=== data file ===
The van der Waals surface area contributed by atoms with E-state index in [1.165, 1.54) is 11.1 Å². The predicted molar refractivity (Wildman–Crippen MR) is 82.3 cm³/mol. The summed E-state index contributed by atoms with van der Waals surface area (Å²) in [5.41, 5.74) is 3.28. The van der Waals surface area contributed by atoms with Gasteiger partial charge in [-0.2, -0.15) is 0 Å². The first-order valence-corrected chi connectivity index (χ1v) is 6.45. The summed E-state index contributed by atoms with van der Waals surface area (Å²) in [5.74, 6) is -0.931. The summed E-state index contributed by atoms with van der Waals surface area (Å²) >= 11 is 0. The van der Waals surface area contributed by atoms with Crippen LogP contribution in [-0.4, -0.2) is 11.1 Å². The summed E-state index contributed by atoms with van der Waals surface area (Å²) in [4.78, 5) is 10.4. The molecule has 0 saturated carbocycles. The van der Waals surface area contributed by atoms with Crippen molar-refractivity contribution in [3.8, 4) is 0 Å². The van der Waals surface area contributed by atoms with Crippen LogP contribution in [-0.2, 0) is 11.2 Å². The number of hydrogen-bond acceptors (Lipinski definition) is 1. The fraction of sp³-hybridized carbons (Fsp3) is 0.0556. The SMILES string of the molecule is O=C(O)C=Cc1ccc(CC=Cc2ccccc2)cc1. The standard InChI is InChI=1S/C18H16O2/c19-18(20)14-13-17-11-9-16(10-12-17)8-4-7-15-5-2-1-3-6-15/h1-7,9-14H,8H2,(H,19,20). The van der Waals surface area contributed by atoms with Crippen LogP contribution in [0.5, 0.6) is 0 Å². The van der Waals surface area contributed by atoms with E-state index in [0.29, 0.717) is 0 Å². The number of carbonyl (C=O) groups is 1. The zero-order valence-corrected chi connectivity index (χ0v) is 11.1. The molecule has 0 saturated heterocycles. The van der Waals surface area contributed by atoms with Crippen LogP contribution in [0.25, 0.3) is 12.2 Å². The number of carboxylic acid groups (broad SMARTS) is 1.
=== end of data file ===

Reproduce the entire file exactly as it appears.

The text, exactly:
The van der Waals surface area contributed by atoms with E-state index in [1.165, 1.54) is 11.1 Å². The predicted molar refractivity (Wildman–Crippen MR) is 82.3 cm³/mol. The summed E-state index contributed by atoms with van der Waals surface area (Å²) in [5.41, 5.74) is 3.28. The van der Waals surface area contributed by atoms with Gasteiger partial charge in [-0.2, -0.15) is 0 Å². The first-order valence-corrected chi connectivity index (χ1v) is 6.45. The summed E-state index contributed by atoms with van der Waals surface area (Å²) in [5.74, 6) is -0.931. The summed E-state index contributed by atoms with van der Waals surface area (Å²) >= 11 is 0. The van der Waals surface area contributed by atoms with Crippen LogP contribution in [-0.4, -0.2) is 11.1 Å². The summed E-state index contributed by atoms with van der Waals surface area (Å²) in [4.78, 5) is 10.4. The molecule has 0 saturated carbocycles. The van der Waals surface area contributed by atoms with Crippen molar-refractivity contribution in [3.8, 4) is 0 Å². The van der Waals surface area contributed by atoms with Crippen LogP contribution in [-0.2, 0) is 11.2 Å². The number of hydrogen-bond acceptors (Lipinski definition) is 1. The fraction of sp³-hybridized carbons (Fsp3) is 0.0556. The SMILES string of the molecule is O=C(O)C=Cc1ccc(CC=Cc2ccccc2)cc1. The standard InChI is InChI=1S/C18H16O2/c19-18(20)14-13-17-11-9-16(10-12-17)8-4-7-15-5-2-1-3-6-15/h1-7,9-14H,8H2,(H,19,20). The van der Waals surface area contributed by atoms with Crippen LogP contribution in [0.5, 0.6) is 0 Å². The van der Waals surface area contributed by atoms with E-state index in [0.29, 0.717) is 0 Å². The number of carbonyl (C=O) groups is 1. The zero-order valence-corrected chi connectivity index (χ0v) is 11.1. The molecule has 0 saturated heterocycles. The van der Waals surface area contributed by atoms with Crippen LogP contribution in [0.25, 0.3) is 12.2 Å². The number of carboxylic acid groups (broad SMARTS) is 1.